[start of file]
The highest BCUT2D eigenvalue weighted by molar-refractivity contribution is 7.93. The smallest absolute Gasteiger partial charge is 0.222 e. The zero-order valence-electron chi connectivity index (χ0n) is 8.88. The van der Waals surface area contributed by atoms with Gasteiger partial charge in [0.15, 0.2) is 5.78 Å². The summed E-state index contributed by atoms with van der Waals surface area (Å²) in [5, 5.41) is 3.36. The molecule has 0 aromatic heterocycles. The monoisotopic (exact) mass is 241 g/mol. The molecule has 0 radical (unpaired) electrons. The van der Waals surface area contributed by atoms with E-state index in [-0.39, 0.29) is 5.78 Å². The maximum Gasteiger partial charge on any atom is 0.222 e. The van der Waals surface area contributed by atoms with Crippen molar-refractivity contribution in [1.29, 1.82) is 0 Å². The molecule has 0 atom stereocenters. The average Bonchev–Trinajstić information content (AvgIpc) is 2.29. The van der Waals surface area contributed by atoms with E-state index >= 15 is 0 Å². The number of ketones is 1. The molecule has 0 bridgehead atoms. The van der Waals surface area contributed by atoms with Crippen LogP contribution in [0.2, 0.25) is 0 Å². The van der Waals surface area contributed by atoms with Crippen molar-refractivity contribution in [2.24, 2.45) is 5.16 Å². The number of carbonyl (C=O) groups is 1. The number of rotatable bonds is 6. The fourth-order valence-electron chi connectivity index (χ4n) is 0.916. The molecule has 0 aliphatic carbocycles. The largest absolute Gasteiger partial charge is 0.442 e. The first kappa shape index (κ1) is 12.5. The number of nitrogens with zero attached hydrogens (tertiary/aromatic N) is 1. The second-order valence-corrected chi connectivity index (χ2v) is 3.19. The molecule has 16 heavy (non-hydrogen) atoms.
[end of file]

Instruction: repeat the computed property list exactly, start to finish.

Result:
The highest BCUT2D eigenvalue weighted by molar-refractivity contribution is 7.93. The smallest absolute Gasteiger partial charge is 0.222 e. The zero-order valence-electron chi connectivity index (χ0n) is 8.88. The van der Waals surface area contributed by atoms with Gasteiger partial charge in [0.15, 0.2) is 5.78 Å². The summed E-state index contributed by atoms with van der Waals surface area (Å²) in [5, 5.41) is 3.36. The molecule has 0 aromatic heterocycles. The monoisotopic (exact) mass is 241 g/mol. The molecule has 0 radical (unpaired) electrons. The van der Waals surface area contributed by atoms with E-state index in [-0.39, 0.29) is 5.78 Å². The maximum Gasteiger partial charge on any atom is 0.222 e. The van der Waals surface area contributed by atoms with Crippen molar-refractivity contribution in [1.29, 1.82) is 0 Å². The molecule has 0 atom stereocenters. The average Bonchev–Trinajstić information content (AvgIpc) is 2.29. The van der Waals surface area contributed by atoms with E-state index >= 15 is 0 Å². The number of ketones is 1. The molecule has 0 bridgehead atoms. The van der Waals surface area contributed by atoms with Crippen LogP contribution in [0.2, 0.25) is 0 Å². The van der Waals surface area contributed by atoms with Crippen molar-refractivity contribution in [2.24, 2.45) is 5.16 Å². The number of carbonyl (C=O) groups is 1. The number of rotatable bonds is 6. The fourth-order valence-electron chi connectivity index (χ4n) is 0.916. The molecule has 0 aliphatic carbocycles. The largest absolute Gasteiger partial charge is 0.442 e. The first kappa shape index (κ1) is 12.5. The number of nitrogens with zero attached hydrogens (tertiary/aromatic N) is 1. The second-order valence-corrected chi connectivity index (χ2v) is 3.19. The molecule has 16 heavy (non-hydrogen) atoms.